The above is the studio where I was taught a Bollywood number from the movie “Slumdog Millionaire.”  That’s me in the background taking the photo as we entered,  More on this in a moment.  This was the Sound part of a 5 Senses tour of Mumbai.  Let me take you through my favorite highlights of this immersive all day experience of the city.


Uber Eats and FedEX  fade in comparison.

The metal tiffin lunchbox is one of India’s most successful concepts. In it is a homemade lunch, delivered to office workers who can’t go home for their midday meal. Also known as dabbas, the delivered lunches come in these  circular metal tins Each dabba comes in two, three or four tiers; the bottom is the largest, with rice, while the others include a curry, a side of vegetables, dal and flatbreads and a dessert.

The above is an old internet picture to show what the tiffins look like. Here is a more modern day style:

Today they are usually wrapped in a cloth covering for travel ;

Just as the Indian railways are incredibly busy and complex, so is the dabba’s delivery system that delivers over 80 million lunches a year. The delivery system uses dabbawalas – the people who deliver the lunchboxes – which translates to “one who carries a box”. They wear a white kurta (long shirt) uniform with a traditional Gandhi cap.. Today there are about 5,000 dabbawalas in Mumbai ensuring some 200,000 or so office workers in the city eat on time every day – amazing statistic  given that many of the dabbawalas cannot read and rely on colour-coding to identify the dabbas and their destinations.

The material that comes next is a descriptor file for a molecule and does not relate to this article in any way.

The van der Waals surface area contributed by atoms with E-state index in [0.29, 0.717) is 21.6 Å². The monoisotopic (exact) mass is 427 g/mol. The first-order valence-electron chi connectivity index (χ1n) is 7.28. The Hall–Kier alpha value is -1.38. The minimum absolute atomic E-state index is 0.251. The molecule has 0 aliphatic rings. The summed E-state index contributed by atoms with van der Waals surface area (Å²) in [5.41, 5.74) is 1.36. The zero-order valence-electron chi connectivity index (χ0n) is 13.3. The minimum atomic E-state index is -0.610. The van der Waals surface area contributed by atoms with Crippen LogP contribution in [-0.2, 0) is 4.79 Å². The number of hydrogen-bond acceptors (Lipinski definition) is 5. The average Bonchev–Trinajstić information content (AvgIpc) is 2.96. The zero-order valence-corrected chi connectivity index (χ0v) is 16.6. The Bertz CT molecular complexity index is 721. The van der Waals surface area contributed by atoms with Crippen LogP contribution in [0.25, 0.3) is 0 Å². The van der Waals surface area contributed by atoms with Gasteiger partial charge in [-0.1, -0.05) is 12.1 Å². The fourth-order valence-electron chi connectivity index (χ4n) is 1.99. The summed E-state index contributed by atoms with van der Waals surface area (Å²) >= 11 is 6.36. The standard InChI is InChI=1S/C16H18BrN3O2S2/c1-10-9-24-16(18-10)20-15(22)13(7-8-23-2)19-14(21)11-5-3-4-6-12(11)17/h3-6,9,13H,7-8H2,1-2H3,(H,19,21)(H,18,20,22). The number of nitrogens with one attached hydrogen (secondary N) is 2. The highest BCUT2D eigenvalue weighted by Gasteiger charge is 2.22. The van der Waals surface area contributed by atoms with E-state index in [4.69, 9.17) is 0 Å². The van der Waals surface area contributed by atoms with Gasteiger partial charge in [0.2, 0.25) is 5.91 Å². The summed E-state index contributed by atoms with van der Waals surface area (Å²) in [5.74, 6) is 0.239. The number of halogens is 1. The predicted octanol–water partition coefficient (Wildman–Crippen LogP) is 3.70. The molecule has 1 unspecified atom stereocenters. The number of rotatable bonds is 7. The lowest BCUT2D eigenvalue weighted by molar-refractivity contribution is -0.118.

Dabbawalas collect the tiffins from the people who made them at around 10am (often a wife or mother).  About 30 will be taken on each bicycle or motorbike through  insanely busy streets to the nearest train station. They are labelled using a system of symbols and colors, denoting where the tiffin is picked up, which station it will be sent to and the final address of the owner, all hand painted. The tiffins then travel on the city’s train network where at the other end the local dabbawalas pick them up for the last leg of the journey – the lunchtime delivery, which is never late.  After lunch, the order is reversed and the now empty dabbas travel back to their respective homes.

This system is so accurate it has been give a Six Sigma rating.  That means that 99.9996%  of all deliveries are made successfully.;  In other words, per million deliveries only 3.4 aren’t delivered properly. WOW

Clearly the most fun moment  of the Five Senses Tour was arriving at a dance studio and having our very own, high energy, beautiful and delightful dance instructor break down the steps of a popular Bollywood dance number. Through very patient encouragement she fine tuned our ”talents” until we actually performed an entire number.  Everyone had a ridiculously fun time and we looked pretty good in the final number.  However, I cannot show you our actual rehearsals  or final dance number as I promised the group that I wouldn’t post their faces.  However I will give you this one darkened and defocused clip and admit the one in the flowered blouse is me deftly striking a pose:
To see what the final dance looked like (hahaha) here is the dance number our choreography was developed from – the final scene of the very popular big screen flick “Slumdog Millionaire” to the tune “Jai Ho:”

I guess we lucked out by having this dance class in Mumbai.  If we waited until we got to the southern states of India – we may have had to learn the Telugu  (Tollywood) number “Naatu, Naatu”  from the movie “R,R,R.” Here is a clip so you will understand why (just click below to go to YouTube):


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